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You can and will be better served by removing created_by from your primary key and creating a separate index for it. This will allow those queries which use created_by in the where e.g. where created_by = ?, to be able to use that index to service the query. There may be a slight, and probably not noticeable, performance hit from managing the primary key and ...


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Unfortunately, you have to let InnoDB purge all its moving parts (Redo Logs, Undo Logs, Dirty Pages, Index Changes, Log Buffer Contents, etc) Going forward, I recommend the following : Set innodb_max_dirty_pages_pct = 0 By default, innodb_max_dirty_pages_pct is 75. If you set it to 0, it forces the InnoDB Storage Engine to flush every dirty page and its ...


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Try to turn off Query Cache, which might cause extra lock.


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You should use Percona Toolkit to backup database to prevent from blocking database: sudo innobackupex --user=root --password=rootPASSWORD --host localhost /tmp/ sudo innobackupex --apply-log --use-memory=2G /tmp/$TIMESTAMP/ You need enough disk space in /tmp. Once you finish it, you can copy entire directory to another server. In xtrabackup_binlog_info, ...


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You need to use Percona XtraBackup tool. It works like a charm for huge datasets and doesn't interrupt MySQL operations. http://www.percona.com/doc/percona-xtrabackup/2.2/innobackupex/creating_a_backup_ibk.html There are some tricks but it's worth it.


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As some days passed, I've checked my queries and got my mistake: Wrong use of User-Defined Variables As this: @position+1 give me always 1 because it's not an increasing value, it's just the same variable +1... in order to make it an increasing value it must be assigned the new increased value: @position := @position+1 SET @position := 0; INSERT INTO ...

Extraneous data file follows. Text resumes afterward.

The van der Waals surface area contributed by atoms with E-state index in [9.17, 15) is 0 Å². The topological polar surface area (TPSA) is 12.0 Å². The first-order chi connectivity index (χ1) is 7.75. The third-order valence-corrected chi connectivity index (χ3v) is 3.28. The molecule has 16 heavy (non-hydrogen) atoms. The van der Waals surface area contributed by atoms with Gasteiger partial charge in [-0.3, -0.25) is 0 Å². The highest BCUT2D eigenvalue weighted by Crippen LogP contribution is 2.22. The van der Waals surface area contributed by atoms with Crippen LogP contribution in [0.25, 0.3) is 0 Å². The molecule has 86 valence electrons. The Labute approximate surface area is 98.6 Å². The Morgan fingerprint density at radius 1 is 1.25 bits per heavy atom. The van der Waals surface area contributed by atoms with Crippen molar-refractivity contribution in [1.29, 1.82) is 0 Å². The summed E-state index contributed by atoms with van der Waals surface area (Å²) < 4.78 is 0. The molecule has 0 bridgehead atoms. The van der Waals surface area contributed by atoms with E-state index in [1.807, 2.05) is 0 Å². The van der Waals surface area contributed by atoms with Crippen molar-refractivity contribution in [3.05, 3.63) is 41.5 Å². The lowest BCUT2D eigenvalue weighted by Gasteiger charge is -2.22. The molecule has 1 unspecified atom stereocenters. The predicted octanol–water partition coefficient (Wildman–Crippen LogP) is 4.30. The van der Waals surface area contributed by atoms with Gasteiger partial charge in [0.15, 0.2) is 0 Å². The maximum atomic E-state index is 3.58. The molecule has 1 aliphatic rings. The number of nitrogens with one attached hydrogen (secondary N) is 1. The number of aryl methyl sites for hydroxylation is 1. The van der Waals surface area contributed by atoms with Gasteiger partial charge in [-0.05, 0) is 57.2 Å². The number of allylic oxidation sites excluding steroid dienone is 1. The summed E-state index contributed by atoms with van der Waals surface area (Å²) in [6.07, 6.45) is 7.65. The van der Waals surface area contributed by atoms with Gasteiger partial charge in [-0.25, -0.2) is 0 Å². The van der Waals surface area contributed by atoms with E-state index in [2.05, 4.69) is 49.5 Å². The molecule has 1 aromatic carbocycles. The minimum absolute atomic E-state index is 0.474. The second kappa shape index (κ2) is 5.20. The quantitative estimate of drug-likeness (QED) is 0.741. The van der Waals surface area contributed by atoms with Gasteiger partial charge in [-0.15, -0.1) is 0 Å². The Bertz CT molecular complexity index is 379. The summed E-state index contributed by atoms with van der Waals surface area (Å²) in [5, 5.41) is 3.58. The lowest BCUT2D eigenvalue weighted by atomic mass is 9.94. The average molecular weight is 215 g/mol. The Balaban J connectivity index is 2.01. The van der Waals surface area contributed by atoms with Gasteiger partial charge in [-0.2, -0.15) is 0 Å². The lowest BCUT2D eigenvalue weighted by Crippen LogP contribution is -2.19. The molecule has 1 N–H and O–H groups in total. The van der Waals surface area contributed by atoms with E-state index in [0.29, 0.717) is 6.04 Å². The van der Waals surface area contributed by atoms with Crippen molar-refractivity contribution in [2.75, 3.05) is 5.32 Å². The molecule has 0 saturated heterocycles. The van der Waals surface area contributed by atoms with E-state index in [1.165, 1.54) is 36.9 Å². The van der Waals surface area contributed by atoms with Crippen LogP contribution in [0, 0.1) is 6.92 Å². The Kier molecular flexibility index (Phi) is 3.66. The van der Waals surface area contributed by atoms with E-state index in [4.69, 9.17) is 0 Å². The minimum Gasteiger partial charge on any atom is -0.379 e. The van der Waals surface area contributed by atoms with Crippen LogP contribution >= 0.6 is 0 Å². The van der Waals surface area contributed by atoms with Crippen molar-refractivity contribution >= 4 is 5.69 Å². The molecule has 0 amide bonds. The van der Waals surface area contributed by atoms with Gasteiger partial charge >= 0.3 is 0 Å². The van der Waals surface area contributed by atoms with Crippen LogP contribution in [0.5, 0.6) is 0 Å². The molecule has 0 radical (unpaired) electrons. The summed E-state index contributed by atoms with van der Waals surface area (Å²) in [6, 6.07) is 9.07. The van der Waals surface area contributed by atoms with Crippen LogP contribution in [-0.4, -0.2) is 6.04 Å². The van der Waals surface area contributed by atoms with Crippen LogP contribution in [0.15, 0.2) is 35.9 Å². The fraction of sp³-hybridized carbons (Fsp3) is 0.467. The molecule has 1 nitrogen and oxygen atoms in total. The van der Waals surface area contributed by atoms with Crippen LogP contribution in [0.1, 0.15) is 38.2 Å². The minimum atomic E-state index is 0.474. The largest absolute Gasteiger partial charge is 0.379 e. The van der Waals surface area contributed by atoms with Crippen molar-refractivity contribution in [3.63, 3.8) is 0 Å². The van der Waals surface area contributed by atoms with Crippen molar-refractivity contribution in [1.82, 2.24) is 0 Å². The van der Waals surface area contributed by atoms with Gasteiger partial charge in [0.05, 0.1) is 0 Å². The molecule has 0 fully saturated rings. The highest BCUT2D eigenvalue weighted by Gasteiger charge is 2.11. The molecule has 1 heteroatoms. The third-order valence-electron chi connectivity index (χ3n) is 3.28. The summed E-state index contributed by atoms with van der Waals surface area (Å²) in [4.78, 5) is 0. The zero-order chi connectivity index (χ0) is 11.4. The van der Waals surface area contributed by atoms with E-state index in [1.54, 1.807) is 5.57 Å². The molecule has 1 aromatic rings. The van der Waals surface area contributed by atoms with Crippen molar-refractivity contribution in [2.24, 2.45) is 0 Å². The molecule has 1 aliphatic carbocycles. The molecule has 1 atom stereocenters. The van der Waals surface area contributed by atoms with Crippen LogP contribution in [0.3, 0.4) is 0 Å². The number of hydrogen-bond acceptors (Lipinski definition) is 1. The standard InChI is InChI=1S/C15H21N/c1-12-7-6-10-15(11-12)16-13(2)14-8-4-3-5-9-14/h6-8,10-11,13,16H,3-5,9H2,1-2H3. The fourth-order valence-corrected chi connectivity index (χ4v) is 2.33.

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You may need to try something a little unorthodox. Let's say you have the following scenario: Database is mydb table is mygianttable datadir is /var/lib/mysql the physical file is /var/lib/mysql/mydb/mygianttable.ibd You want to drop mydb.mygianttable I found PalominoDB's How to recreate an InnoDB table after the tablespace has been removed. Based on ...


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Use pt-archiver to delete all the rows from the table first, in batches. This will take much more time but it will not block other operations. Once the tables have no rows (they are empty) and the rows have been purged, you can delete the tables, which should only take a microseconds lock. What you are suffering is a full buffer pool global lock. You can ...


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This is an old verified bug in MySQL for InnoDB on larger tables. As this has been patched quite some time ago, perhaps it's not the same situation, but it sure seems similar. The workarounds for the older versions are: Defragment in the filesystem. When you extend many tables the chunks for each end up very fragmented, so the defragmenting can be of ...


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try the following command this one since the database size is not small: mysqldump -u USER -p --single-transaction --quick --lock-tables=false --all-databases (or) DATABASE | gzip > OUTPUT.gz


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You must use --single-transaction option mysqldump -uroot -p --single-transaction databasename > dump.sql It allows for point-in-time snapshot of data. Once mysqldump starts, all the InnoDB tables will be frozen in time. Suppose you start the mysqldump at 2:30 PM and it finishes at 3:00 PM. All the InnoDB tables dumped will be from 2:30 PM. All other ...


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You need to tweek a few things. STEP 01 Simply add these to my.cnf under the [mysqld] group header [mysqld] max_allowed_packet = 1G innodb_log_file_size = 1G innodb_log_buffer_size = 64M STEP 02 Login to MySQL and run this mysql> SET GLOBAL index_fast_shutdown = 0; STEP 03 service mysql restart Since you are running MySQL 5.6, the log files ...